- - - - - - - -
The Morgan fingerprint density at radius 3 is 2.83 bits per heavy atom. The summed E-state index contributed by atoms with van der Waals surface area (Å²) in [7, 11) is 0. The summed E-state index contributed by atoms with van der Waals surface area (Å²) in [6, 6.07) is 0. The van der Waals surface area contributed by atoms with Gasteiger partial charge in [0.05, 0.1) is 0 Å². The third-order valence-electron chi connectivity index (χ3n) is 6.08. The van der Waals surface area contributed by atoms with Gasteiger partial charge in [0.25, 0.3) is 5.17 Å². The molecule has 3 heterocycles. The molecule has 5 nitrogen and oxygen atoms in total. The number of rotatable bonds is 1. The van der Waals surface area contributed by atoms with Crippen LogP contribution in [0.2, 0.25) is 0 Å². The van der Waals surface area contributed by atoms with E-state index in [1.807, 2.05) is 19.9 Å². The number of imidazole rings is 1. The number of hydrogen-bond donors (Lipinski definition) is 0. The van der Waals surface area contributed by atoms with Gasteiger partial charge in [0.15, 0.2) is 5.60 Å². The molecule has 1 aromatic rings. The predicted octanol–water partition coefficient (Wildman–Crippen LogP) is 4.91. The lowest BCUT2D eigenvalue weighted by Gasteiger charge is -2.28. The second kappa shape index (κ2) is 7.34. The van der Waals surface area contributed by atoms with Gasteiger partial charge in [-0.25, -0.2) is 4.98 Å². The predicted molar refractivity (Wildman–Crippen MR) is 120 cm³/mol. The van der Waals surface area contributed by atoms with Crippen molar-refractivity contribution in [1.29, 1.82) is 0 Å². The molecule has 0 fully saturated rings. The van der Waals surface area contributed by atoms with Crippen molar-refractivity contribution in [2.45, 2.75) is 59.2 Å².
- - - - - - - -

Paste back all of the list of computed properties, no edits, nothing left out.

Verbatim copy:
The Morgan fingerprint density at radius 3 is 2.83 bits per heavy atom. The summed E-state index contributed by atoms with van der Waals surface area (Å²) in [7, 11) is 0. The summed E-state index contributed by atoms with van der Waals surface area (Å²) in [6, 6.07) is 0. The van der Waals surface area contributed by atoms with Gasteiger partial charge in [0.05, 0.1) is 0 Å². The third-order valence-electron chi connectivity index (χ3n) is 6.08. The van der Waals surface area contributed by atoms with Gasteiger partial charge in [0.25, 0.3) is 5.17 Å². The molecule has 3 heterocycles. The molecule has 5 nitrogen and oxygen atoms in total. The number of rotatable bonds is 1. The van der Waals surface area contributed by atoms with Crippen LogP contribution in [0.2, 0.25) is 0 Å². The van der Waals surface area contributed by atoms with E-state index in [1.807, 2.05) is 19.9 Å². The number of imidazole rings is 1. The number of hydrogen-bond donors (Lipinski definition) is 0. The van der Waals surface area contributed by atoms with Gasteiger partial charge in [0.15, 0.2) is 5.60 Å². The molecule has 1 aromatic rings. The predicted octanol–water partition coefficient (Wildman–Crippen LogP) is 4.91. The lowest BCUT2D eigenvalue weighted by Gasteiger charge is -2.28. The second kappa shape index (κ2) is 7.34. The van der Waals surface area contributed by atoms with Gasteiger partial charge in [-0.25, -0.2) is 4.98 Å². The predicted molar refractivity (Wildman–Crippen MR) is 120 cm³/mol. The van der Waals surface area contributed by atoms with Crippen molar-refractivity contribution in [1.29, 1.82) is 0 Å². The molecule has 0 fully saturated rings. The van der Waals surface area contributed by atoms with Crippen molar-refractivity contribution in [2.45, 2.75) is 59.2 Å².